Nine Questions for ...

Heinrich Stricker on Sarajevo: “There Were No Windowpanes at 10 Degrees Below”

Copyright: Ana Raos
In Sarajevo’s Austro-Hungarian section with its magnificent Jugendstil façades (Photo: Ana Raos)

5 May 2012

Sarajevo is characterized by an ease in taking things on, its old-fashioned cafés and cosy cevapčići restaurants. Heinrich Stricker has been in charge of the language programme at the Goethe-Institut there since 2010. In the interview he speaks about coffee rituals, sacrificed lambs, and feisty Herzegovinian women.

What do the Bosnians love most of all?

Stricker: Their coffee ritual, which they celebrate abundantly. The coffee is served on a metal tray with its own coffee service. They sit together, dip a piece of nougat in the coffee, talk with one another, and relax. Coffee is drunk in the morning, after lunch, and in the afternoon, well, all day long. There’s a name for it, too – ćeif – it means relaxation or good mood and the Bosnians need that occasionally.

What preconception about the Bosnians ought we rid ourselves of right away?

That reminds me of a joke: Where does a woman from Montenegro, a woman from Bosnia, and a woman from Herzegovina hide her money from her husband? The woman from Montenegro hides it under a shovel, because her husband will never touch the shovel. The woman from Bosnia hides it in a book, because he’ll never look in one, and the woman from Herzegovina puts it on the table and says, “If you touch the money, you’ll have me to deal with.” Of course, we ought to forget the idea that Bosnians are uneducated and the Montenegrins are lazy. Women from Herzegovina are considered feisty. There may be something true in that.

What was your biggest culture shock?

There were two: one was when my neighbour slaughtered a lamb for Eid al-Adha right outside my living room window, the second when it was 10 degrees below in the men’s toilet of the cult bar Kino Bosna and I realized that there were no windowpanes.

Language programme director Heinrich Stricker: “I look forward to the Englischer Garten and a cup of Dallmayr coffee” (Photo: private)
What are the people in Bosnia concerned most about right now?

Probably the economy; unemployment is very high. Even the young, well-educated people have a hard time finding jobs. If they have connections their chances are a little better. The economic situation is related, of course, to the political situation. The political structure is sadly not very stable. It is still based on the Dayton peace treaty signed after the Bosnian War. Back then, a constitution for today’s state was passed that is unfortunately not very functional. For example, it took 451 days before the government could be formed. Of course, the people are also afraid they might have to experience another war. There are three ethnic groups living together here in Bosnia and Herzegovina: the Croats, the Serbs and the Bosniaks. Due to the repercussions of the war and the political divisions, relations between them are still tense.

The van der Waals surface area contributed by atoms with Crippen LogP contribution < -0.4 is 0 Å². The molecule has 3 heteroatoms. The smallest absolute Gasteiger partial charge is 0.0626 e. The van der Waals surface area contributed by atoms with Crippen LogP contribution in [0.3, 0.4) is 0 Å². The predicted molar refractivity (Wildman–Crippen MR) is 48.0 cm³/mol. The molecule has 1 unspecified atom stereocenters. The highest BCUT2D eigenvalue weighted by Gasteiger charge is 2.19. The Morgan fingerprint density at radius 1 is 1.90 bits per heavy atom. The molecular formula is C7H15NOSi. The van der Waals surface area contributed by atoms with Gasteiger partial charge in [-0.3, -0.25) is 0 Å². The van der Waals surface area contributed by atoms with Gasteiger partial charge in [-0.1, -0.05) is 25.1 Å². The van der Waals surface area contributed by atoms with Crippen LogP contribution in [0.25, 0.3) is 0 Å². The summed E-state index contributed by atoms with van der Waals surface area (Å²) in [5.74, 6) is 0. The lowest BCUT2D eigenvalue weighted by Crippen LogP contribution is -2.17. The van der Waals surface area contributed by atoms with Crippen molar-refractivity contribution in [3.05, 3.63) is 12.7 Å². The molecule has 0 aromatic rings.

Why do Bosnians learn German?

Many Bosnians come to our German classes who were refugees in Germany during the war and who do not want to forget their German. Many were well received and got to know the German people as helpful and hospitable. Others would like to study and work in Germany or Austria. Another reason is immigration due to marriage.

What book from Bosnia and Herzegovina should we be reading?

Bosnian Chronicle by Ivo Andrić, who was awarded the 1961 Nobel Prize in Literature. The work centres on Travnik, the capital of Bosnia and Herzegovina in the 19th century. Back then, Travnik was a hub of the Balkan; a bit like today’s Sarajevo, which is also a sort of hub between the east and the west.

What is the most beautiful part of Sarajevo?

The place where the two major influencing regions meet: Sarajevo’s Austro-Hungarian district with its magnificent Jugendstil façades and the Baščaršija, the Ottoman district. You see the differences in the architecture, the typical shops, and the small handicrafts enterprises.

What do you look forward to most when you come to Germany?

I look forward to Munich’s Englischer Garten, because there are very few green spaces here. And to a good cup of Dallmayr coffee.

What do you look forward to when you are back in Sarajevo?

In Bosnia there is a generally greater ease when it comes to taking things on. I especially look forward to the relaxed atmosphere in the cafés here, for example at Hotel Europa with its old-fashioned coffee house atmosphere, and to the cosy ćevapčići restaurants with their good meals.

Aloña Elizalde asked the questions.

Heinrich Stricker (62) studied English and German before coming to work at the Goethe-Institut in 1980. Since then, he has held a number of posts: He worked as language teacher at the Goethe-Institut in Blaubeuren and Munich, was director of language programmes in Manchester and Thessaloniki and responsible at the language department of the head office in Munich for vocational German and later for pre-integration. He has been director of language programmes at the Goethe-Institut Bosnia-Herzegovina since 2010. When he retires, he would like to “Maybe go back and study again, perhaps archaeology.”
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